Karl Barth on Mind, Body, and a Christological Anthropology
What does it mean to be human?
Two theories have generally explained our ontological construction: one argues we are dually composed of separate “body” and “soul” pieces; the other says the person is strictly a material unity. Theologians of all stripes have offered similar theories, yet one stands above the fold given his decidedly christological orientation.
“Few thinkers in the history of the church have pursued a christological anthropology with greater rigor than displayed in Karl Barth’s Church Dogmatics,” Marc Cortez explains in his new book Christological Anthropology in Historical Perspective. “Barth demonstrates how this christological orientation reshapes how we understand specific issues like relationality, ontology, and temporality.” (141)
In his approach to the body/mind relationship, Barth argued they “can only be rightly understood from a christological perspective…” (142) In a clear, logical, and convincing chapter on Barth’s view of our “embodied souls,” Cortez outlines the five criteria Barth maintains are fundamental to understanding human ontology, oriented around his understanding of Jesus’ humanity.
The Human Person’s Unity
First, Barth draws our attention to the unity of Jesus’ person. “We consistently see him as a single human person,” Cortez explains, “in whom there is no tension between [his physical being and ‘inner’ life].” (150) This was particularly true in Jesus’ crucifixion and resurrection, where he was found to be the same body/soul being.
As Barth argued, “as the same whole man, soul and body, He rises as He dies, and sits at the right hand of God, and will come again.” (CD III/2, 328) Thus, “any form of dualism that simply divides the person of Jesus Christ into two discontinuous elements is inadequate to the christological data,” (150) as well as to our own human construction.
The Human Person’s Duality
And yet, “Barth contends that in Jesus the body and the soul are united but distinguishable, neither identical nor reducible to one another.” (150)
Here Cortez notes how Barth defines body and soul: the former being the objective aspect of human nature, “her material body which as such is ‘visible, outward, earthly’”; the latter is our subjective life, “where life refers to ‘capacity for action, self-movement, self-activity, self-determination.’” (150) Jesus, then, was comprised of both soul and body.
“As we have seen,” Cortez explains, “soul and body are interdependent and possibly even inseparable, but they remain distinct aspects of a human person.” (151)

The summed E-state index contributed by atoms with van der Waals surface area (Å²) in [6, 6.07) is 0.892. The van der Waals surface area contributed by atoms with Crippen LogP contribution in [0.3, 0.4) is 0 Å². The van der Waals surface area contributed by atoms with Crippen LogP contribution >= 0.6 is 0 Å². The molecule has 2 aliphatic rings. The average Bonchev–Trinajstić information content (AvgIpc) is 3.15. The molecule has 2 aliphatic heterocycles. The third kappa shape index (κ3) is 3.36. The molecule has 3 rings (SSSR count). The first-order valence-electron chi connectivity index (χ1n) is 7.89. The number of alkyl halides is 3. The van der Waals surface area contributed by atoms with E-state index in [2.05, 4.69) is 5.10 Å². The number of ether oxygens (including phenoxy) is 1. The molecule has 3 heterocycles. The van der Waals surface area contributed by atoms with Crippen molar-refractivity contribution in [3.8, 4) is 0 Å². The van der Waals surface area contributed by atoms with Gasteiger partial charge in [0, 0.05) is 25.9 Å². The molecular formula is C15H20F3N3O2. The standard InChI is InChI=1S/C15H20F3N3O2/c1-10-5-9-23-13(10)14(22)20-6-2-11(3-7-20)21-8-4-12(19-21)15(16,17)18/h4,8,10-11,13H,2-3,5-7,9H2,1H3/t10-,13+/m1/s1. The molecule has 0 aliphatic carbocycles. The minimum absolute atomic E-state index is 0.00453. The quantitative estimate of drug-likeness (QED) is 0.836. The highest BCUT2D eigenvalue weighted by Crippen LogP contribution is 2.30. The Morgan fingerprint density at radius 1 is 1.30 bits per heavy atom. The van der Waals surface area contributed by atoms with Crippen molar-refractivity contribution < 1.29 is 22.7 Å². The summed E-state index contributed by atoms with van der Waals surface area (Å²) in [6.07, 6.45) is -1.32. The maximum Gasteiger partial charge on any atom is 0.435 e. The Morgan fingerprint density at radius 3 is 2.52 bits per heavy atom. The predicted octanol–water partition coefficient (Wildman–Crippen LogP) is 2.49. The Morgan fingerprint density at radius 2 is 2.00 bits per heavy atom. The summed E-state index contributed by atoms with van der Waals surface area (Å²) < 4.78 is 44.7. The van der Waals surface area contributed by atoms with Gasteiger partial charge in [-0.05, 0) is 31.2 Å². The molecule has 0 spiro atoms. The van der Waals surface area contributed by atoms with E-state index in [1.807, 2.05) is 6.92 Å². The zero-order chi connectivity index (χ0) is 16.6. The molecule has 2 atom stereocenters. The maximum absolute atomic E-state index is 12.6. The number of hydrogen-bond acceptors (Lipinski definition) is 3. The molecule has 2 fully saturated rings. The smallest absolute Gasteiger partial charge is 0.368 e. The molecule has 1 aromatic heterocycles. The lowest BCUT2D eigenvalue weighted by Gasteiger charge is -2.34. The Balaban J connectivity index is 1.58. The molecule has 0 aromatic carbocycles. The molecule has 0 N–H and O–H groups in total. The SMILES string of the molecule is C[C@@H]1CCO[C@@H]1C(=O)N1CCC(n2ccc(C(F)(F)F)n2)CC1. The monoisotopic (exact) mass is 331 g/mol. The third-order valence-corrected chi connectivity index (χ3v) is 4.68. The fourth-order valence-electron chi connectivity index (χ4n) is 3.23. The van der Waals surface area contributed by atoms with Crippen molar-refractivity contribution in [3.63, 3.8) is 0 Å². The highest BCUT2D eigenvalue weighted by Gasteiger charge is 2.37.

An Ordered Ontology
So there is a unity and duality to Jesus, and thus to our own selves. There’s also a third observation about the body/soul relationship: an “indestructible order.”
Barth argues that the gospel narrative consistently presents Jesus as one in whom we see the priority of the soul as that which guides and directs the life of the body. In Jesus we see someone who performed all of his deeds, particularly the atonement, knowingly, freely, and actively. (152)
That there is an order to the body/soul relationship doesn’t negate their interdependence, however. “We are still not dealing with any division or separation between the body and soul of Jesus, only a proper order in the interdependent relationship.” (152)
Barth outlines at least three ways the Spirit is directly at work in the human person:
- Creation. “Life itself is a gift, the event in which the body becomes ensouled and alive. And for Barth, this event is an expressly pneumatological event,” (153) for both Jesus and humanity.
- Preservation. “In Jesus we see a human person who was continually dependent on the empowering work of the Spirit.” (154)
- Regeneration. For Barth, “Jesus took up [fallen and fleshly human nature] and through the enlivening work of the Spirit transformed it into something ‘quickening and living and meaningful.’ (CD III/2, 359)”
For Barth, “Jesus only becomes human, remains human, and transforms humanity through the enlivening and empowering work of the Spirit.” (154)
A Covenantal Ontology
Finally, Cortez contends that “Jesus is God’s faithful covenant copartner” is “the final piece that gives explanatory power” (154–155) to the other four criteria of Christ’s anthropology. This aspect is the why of human ontology; the other four offer the what.
In Jesus we must recognize the unified human person, in whom distinct aspects work together in their proper order through the enlivening work of the Holy Spirit, specifically because this is the kind of being that God has constituted and called as his covenant copartner. (155)
Furthermore, “The pneumatological event, by which humans become human, is also the event in which human capacity for covenantal relationship is grounded.” (155) Thus, Cortez describes Barth’s understanding of the body/soul relationship as a covenantal ontology.
“Christology does not answer all of our anthropological questions, but it does offer a way of thinking christologically about anthropology, one that even has implications for as complex an issue as the mind/body relationship.” (162)
Join Cortez, in dialogue with Barth and other historic thinkers, as he explores how Christology and anthropology should work together to inform our view of what it means to be human in Christological Anthropology in Historical Perspective.
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